You are assumed to be a competent programmer, well-versed in both procedural and object-oriented programming (CPSC 219/233/235 or equivalents), having a firm grasp of fundamental data structures (CPSC 319/331), and possessing the mathematical maturity required for proving elementary mathematical assertions (PHIL 279/377 also useful are CPSC 313/351).


Each component of the course will be given a percentage grade. The Final Grade will be obtained by computing the weighted average of those percentages and then converting the weighted average to a final letter grade using roughly the conversion scheme below (the instructor reserves the right to curve the grading scheme!):

95-100% A+ 80-84% B+ 65-69% C+ 50-54% D+
90-94% A 75-79% B 60-64% C 40-49% D
85-89% A- 70-74% B- 55-59% C- 0-39% F


The exams, lab. exams, exercise, and assignments will be marked using gradescope.  To submit your work you will need an account in gradscope.ca: to create one, if you do not have one go to "gradescope.ca" and press the "sign up" button (the course entry code is on the D2L "content" tab). Please use your ucalgary email to sign up.  If you are enrolled in the course gradescope will automatically identify you as being in the course.  If you have problems contact your TA.

D2L will be used only for recording your marks: this webpage and gradescope will be used for setting up exercise, tests, and assignments.


Late policy: exercises are generally due on Fridays but submissions will continue to be accepted until the Monday.  However, these submissions recorded as a "late submission".  When assessing your final grade in the whole course, if you are on a grade boundary, this submission history will be considered.  Submissions after the Monday's will not be accepted. (Note: any updated time-lines, if required, will be announced in lectures and indicated on this page).

Academic integrity:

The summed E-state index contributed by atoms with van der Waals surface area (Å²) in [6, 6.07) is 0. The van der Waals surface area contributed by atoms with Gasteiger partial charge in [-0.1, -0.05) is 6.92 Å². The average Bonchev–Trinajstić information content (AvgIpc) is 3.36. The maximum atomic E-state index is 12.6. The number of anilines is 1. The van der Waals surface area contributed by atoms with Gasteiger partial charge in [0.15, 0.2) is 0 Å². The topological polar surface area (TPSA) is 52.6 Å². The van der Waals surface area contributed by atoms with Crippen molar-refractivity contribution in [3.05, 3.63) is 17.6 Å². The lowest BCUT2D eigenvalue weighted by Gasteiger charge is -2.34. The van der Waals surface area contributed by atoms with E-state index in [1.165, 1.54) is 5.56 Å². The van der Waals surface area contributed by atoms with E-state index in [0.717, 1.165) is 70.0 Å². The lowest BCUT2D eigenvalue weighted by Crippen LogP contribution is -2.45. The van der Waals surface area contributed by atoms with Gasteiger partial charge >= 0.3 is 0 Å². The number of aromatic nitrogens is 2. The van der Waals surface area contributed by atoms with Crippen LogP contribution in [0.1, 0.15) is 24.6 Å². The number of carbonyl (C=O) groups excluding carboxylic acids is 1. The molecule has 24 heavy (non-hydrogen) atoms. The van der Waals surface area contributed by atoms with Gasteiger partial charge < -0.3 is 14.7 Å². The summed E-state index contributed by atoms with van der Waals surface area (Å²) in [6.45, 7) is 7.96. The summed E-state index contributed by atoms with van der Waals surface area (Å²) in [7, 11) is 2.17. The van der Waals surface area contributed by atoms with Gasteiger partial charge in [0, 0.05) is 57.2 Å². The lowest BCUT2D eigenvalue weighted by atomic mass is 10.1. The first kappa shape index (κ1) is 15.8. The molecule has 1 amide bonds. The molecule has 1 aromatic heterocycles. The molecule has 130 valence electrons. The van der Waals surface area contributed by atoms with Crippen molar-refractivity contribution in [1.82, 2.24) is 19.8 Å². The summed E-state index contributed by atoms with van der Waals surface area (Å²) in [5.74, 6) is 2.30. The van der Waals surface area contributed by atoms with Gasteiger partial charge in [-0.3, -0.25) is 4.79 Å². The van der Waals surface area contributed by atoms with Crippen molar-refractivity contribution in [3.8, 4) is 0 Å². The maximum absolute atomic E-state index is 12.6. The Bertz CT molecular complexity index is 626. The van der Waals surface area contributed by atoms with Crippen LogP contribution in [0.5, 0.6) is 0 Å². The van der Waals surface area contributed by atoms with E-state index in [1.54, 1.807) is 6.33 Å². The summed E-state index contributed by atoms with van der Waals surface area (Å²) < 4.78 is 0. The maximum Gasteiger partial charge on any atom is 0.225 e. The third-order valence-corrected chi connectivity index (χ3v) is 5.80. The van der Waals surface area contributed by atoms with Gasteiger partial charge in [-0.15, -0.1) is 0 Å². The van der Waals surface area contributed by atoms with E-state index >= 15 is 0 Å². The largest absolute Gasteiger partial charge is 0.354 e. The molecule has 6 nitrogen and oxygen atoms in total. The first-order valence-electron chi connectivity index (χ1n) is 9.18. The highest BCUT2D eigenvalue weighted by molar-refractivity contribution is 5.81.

My main concern is that you should be learning in this class: if you are cheating you are not learning!  Furthermore, you may be setting an unfortunate trend for your future work habits. I regard it as an integral part of my job, as a teacher, to ensure that you approach your work with the right attitude and will muster all the resources at my disposal to achieve this.

When you hand in work to be graded you are saying that it is your work. For programs this means that you typed in the program, developed it, and debugged it yourself.   If you use routines from a book or another source you must clearly document your source.  Furthermore, before handing in some code, you should spend a moment to consider how you had arrived at that code.  If you realize that some of the code which should have been yours is not then this is the time to come and talk to me or the TA before you get into trouble.   This allows us to apportion credit appropriately.

Please recall that we are using electronic tools to mark your assignments: suspiciously similar answers may be automatically noticed (even if we really don't want to see it!).

Discuss the course material!  I strongly encourage you to discuss all aspect of the course material!  Form study groups for the exams.   Your peers are your best learning resource!  When you discuss programming projects do so "off line" and away from the terminals: a good idea is to do so on a blackboard which you clean carefully after the discussion.   The golden rule is: after you have finished such a discussion you must walk away only with what is in your head!

See the honesty in academics website here.

Enjoy the course.


  1. (Highly recommended) The Craft of Functional Programming.  Simon Thompson;
  2. (Recommended) Learn you a Haskell for the greater good. Miran Lipovaca (on line free text!)
  3. (Recommended) Programming in Prolog.  William Clocksin and Chrisopher Mellish
  4. (Recommended) Prolog Programming for Artificial Intelligence.  Ivan Bratko
  5. (On-line for SWI-prolog) Simply Logical. Peter Flach